Uncovering Cover Oregon
Earlier today wardsmith was asking what I was going to have to say about the Cover Oregon website fiasco. This is a question I’ve been asking myself for a while now, and I’m not sure I’ve come up with an adequate thing to say. There are two reasons for this:
- Sometimes cluster**ks are so total — so jaw-droopingly astounding in their magnitude — that you’re left speechless.
- In terms of mocking satire, John Oliver seems to have gotten in the first and last word on the subject.
Still, on the off chance that what Oliver referred to as Oregon’s “sh**ty, sh**ty website” is the kind of local news that didn’t make it to your part of the world, the very least I can do is a story recap. Any future large government projects, undertaken by any government in the entire world, would be wise to send a request to my home state to make a list of everything we did in the creation and promotion of Cover Oregon, and then do the exact opposite.
Here’s what happened:
When the time came to set up online exchanges for the ACA, Oregon’s governor (an ex-emergency room surgeon) decided that he would spare no expense to make Oregon’s the finest exchange in the land. At the time, local Republicans wondered aloud why we would invest money in something that the feds were going to give us for free anyway, but Oregon Dems got caught caught up in the belief that if we came together and just went for it, we could come up with a website interface that would be unlike anything any other state had done — something that the rest of the country would talk about for years to come. This turned out to be sort of like when someone in a Saved By the Bell episode says, “Well, at least it can’t possible get any worse!” or “What could possibly go wrong?”
Oregon hired Oracle to create the site, and after that exactly what happened gets a little murky. All we citizens really know for certain is that the website never worked and had to be scrapped. Some highlights that would be hilarious to me if this happened in, say, Florida, New Hampshire, or any other state other than the one in which I reside:
- Oregon apparently never specified in its contract with Oracle what the website had to do, which might make suing Oracle for damages difficult or even impossible.
- Because of that contract snafu, Oracle is falling back on its enormous brass balls to make the excuse that no one ever said the website had to actually work. How could they have known that actually working was a desired deliverable?
- For months, even when it was obvious that the site wasn’t working, the state kept insisting it worked just fine, provided that you used part of it, filled out massive federal forms and mailed them in, hoped that everything detailed together somewhere down the pipe, and then went over and signed up on the federal site. Simple!
The state also hired
Portlandia’s writing team local ad agency North to think up with an ad campaign that would ensure people would know about the website. One such ad that HBO has turned famous is this one:
And how much did the state pay North to come up with these ideas and shoot these ads? A cool $21 million. In what I can only assume was an effort to be hip, North made sure that all the Cover Oregon ads had a single commonality: they didn’t mention health insurance and didn’t talk about what Cover Oregon did. Most didn’t even show or say the Cover Oregon web address. If you didn’t already know what Cover Oregon was, you would have no idea what the ads were about.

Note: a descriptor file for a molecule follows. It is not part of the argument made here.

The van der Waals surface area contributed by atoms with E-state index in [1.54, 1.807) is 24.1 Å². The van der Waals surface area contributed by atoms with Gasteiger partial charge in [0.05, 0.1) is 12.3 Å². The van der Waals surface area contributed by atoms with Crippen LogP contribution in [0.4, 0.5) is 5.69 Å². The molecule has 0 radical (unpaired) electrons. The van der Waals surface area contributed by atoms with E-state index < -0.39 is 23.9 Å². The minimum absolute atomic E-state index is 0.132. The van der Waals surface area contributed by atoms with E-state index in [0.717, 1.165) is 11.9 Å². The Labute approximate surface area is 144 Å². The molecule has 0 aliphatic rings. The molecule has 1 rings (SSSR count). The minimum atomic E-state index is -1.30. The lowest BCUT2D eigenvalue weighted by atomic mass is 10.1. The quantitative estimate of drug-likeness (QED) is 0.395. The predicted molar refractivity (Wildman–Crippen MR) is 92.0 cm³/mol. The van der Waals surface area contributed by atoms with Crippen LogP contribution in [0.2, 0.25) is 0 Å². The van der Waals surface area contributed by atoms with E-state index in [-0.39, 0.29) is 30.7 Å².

I want to say that one more time to let it sink in: Cover Oregon’s $21 million ad campaign to teach Oregonians about Cover Oregon worked on the assumption that if you weren’t hip enough to already know what Cover Oregon was they weren’t going to tell you.
All in all the state spent — I swear I am not making this up — a quarter of a billion dollars on Cover Oregon, a scrapped website that never signed up a single user.
Last week John Oliver poked fun of Cover Oregon, North’s ad campaign, and basically the entire state with this NSFW segment:
Responding to Oliver this week, North has revealed that it is as skilled at PR as it is advertising. Rather than say something self-aware and self-depricating, just laughing along, or keeping their mouths shut and their heads down, they actually issued a cloyingly earnest press release that said, basically, that if loving their fellow man was a crime then they were pleading guilty:
Given the world today, you have to be a stupid fucking idiot to want to help activate a legislation so controversial. You have to be a stupid fucking idiot to suggest a strategy that unites people around a common good before selling them on something as complicated as health insurance. You have to be a stupid fucking idiot to think advertising can actually help improve the quality of people’s lives.
But at North, we welcome stupid fucking idiots. And I’d do it all again just the same, proudly.
And no, I wasn’t the one who bolded this bit: “Advertising can actually help improve the quality of people’s lives.” Seriously, is there any way that can be said non-ironically that doesn’t make an ad agency exec look like a pretentious asshole?
In conclusion, I’d like to make this pitch to the State of Oregon:
The next time you have a need hire a website that doesn’t sign Oregonians up for healthcare, allow me to humbly recommend Ordinary Times.
We have a proven track record not signing up Oregonians for healthcare that goes back years, and Erik, Mark, Jason and myself — as well as all our contributors — are committed to never signing a single Oregonian up for healthcare in the future. For us, doing things that aren’t signing up people for healthcare is more than a just a job — it’s our passion. And we’ll do it for less than half the price you paid this time: $100 million.
Call us today! At these price, you can’t afford to not have us not sign up people for you.